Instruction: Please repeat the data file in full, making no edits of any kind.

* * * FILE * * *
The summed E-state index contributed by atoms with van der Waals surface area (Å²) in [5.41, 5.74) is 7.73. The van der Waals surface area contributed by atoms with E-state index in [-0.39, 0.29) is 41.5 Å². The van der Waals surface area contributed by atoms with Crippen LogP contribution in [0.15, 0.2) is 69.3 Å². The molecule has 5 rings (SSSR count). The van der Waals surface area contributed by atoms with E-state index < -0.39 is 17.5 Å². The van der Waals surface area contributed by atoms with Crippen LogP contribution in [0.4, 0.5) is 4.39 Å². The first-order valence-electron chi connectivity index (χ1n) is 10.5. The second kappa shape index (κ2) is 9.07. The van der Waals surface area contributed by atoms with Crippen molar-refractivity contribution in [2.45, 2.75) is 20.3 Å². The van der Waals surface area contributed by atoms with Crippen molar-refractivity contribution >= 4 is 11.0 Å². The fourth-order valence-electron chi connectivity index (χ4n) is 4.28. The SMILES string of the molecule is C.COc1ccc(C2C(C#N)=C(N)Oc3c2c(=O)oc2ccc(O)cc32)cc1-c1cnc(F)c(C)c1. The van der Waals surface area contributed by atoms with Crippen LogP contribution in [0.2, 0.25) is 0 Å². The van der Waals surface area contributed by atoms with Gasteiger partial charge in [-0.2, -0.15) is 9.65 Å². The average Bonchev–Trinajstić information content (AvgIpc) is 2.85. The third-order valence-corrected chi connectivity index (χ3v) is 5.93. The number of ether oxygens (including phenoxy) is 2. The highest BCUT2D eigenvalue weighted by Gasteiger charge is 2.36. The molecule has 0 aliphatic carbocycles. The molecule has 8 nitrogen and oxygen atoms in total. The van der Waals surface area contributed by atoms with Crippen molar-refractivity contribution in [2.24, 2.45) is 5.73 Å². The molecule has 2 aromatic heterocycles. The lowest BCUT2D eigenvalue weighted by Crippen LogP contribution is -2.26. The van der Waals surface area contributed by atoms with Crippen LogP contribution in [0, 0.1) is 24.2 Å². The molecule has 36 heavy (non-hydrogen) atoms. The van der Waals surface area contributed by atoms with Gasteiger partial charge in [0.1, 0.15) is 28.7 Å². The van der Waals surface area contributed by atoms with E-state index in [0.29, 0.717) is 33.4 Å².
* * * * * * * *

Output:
The summed E-state index contributed by atoms with van der Waals surface area (Å²) in [5.41, 5.74) is 7.73. The van der Waals surface area contributed by atoms with E-state index in [-0.39, 0.29) is 41.5 Å². The van der Waals surface area contributed by atoms with Crippen LogP contribution in [0.15, 0.2) is 69.3 Å². The molecule has 5 rings (SSSR count). The van der Waals surface area contributed by atoms with E-state index < -0.39 is 17.5 Å². The van der Waals surface area contributed by atoms with Crippen LogP contribution in [0.4, 0.5) is 4.39 Å². The first-order valence-electron chi connectivity index (χ1n) is 10.5. The second kappa shape index (κ2) is 9.07. The van der Waals surface area contributed by atoms with Crippen molar-refractivity contribution in [2.45, 2.75) is 20.3 Å². The van der Waals surface area contributed by atoms with Crippen molar-refractivity contribution >= 4 is 11.0 Å². The fourth-order valence-electron chi connectivity index (χ4n) is 4.28. The SMILES string of the molecule is C.COc1ccc(C2C(C#N)=C(N)Oc3c2c(=O)oc2ccc(O)cc32)cc1-c1cnc(F)c(C)c1. The van der Waals surface area contributed by atoms with Crippen LogP contribution in [0.2, 0.25) is 0 Å². The van der Waals surface area contributed by atoms with Gasteiger partial charge in [-0.2, -0.15) is 9.65 Å². The average Bonchev–Trinajstić information content (AvgIpc) is 2.85. The third-order valence-corrected chi connectivity index (χ3v) is 5.93. The number of ether oxygens (including phenoxy) is 2. The highest BCUT2D eigenvalue weighted by Gasteiger charge is 2.36. The molecule has 0 aliphatic carbocycles. The molecule has 8 nitrogen and oxygen atoms in total. The van der Waals surface area contributed by atoms with Crippen molar-refractivity contribution in [2.24, 2.45) is 5.73 Å². The molecule has 2 aromatic heterocycles. The lowest BCUT2D eigenvalue weighted by Crippen LogP contribution is -2.26. The van der Waals surface area contributed by atoms with Crippen LogP contribution in [0, 0.1) is 24.2 Å². The molecule has 36 heavy (non-hydrogen) atoms. The van der Waals surface area contributed by atoms with Gasteiger partial charge in [0.1, 0.15) is 28.7 Å². The van der Waals surface area contributed by atoms with E-state index in [0.29, 0.717) is 33.4 Å².